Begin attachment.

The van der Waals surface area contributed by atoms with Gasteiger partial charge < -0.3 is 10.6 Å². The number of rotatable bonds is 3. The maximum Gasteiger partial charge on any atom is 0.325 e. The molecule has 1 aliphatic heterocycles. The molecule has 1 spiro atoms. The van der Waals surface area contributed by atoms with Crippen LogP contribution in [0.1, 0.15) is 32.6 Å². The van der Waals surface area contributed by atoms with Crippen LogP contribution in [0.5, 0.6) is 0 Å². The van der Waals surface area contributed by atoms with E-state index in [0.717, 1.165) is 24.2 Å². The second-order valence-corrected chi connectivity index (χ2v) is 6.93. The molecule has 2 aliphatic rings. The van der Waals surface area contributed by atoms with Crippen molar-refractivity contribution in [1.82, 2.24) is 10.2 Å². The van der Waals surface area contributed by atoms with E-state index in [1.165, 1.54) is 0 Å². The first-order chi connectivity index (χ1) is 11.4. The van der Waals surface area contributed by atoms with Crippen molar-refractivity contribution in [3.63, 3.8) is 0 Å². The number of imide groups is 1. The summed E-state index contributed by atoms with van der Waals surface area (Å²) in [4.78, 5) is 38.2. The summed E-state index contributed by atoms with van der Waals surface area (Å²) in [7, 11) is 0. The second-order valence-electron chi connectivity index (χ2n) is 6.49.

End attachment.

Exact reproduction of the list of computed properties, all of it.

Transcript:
The van der Waals surface area contributed by atoms with Gasteiger partial charge < -0.3 is 10.6 Å². The number of rotatable bonds is 3. The maximum Gasteiger partial charge on any atom is 0.325 e. The molecule has 1 aliphatic heterocycles. The molecule has 1 spiro atoms. The van der Waals surface area contributed by atoms with Crippen LogP contribution in [0.1, 0.15) is 32.6 Å². The van der Waals surface area contributed by atoms with Crippen LogP contribution in [0.5, 0.6) is 0 Å². The van der Waals surface area contributed by atoms with E-state index in [0.717, 1.165) is 24.2 Å². The second-order valence-corrected chi connectivity index (χ2v) is 6.93. The molecule has 2 aliphatic rings. The van der Waals surface area contributed by atoms with Crippen molar-refractivity contribution in [1.82, 2.24) is 10.2 Å². The van der Waals surface area contributed by atoms with E-state index in [1.165, 1.54) is 0 Å². The first-order chi connectivity index (χ1) is 11.4. The van der Waals surface area contributed by atoms with Crippen molar-refractivity contribution in [3.63, 3.8) is 0 Å². The number of imide groups is 1. The summed E-state index contributed by atoms with van der Waals surface area (Å²) in [4.78, 5) is 38.2. The summed E-state index contributed by atoms with van der Waals surface area (Å²) in [7, 11) is 0. The second-order valence-electron chi connectivity index (χ2n) is 6.49.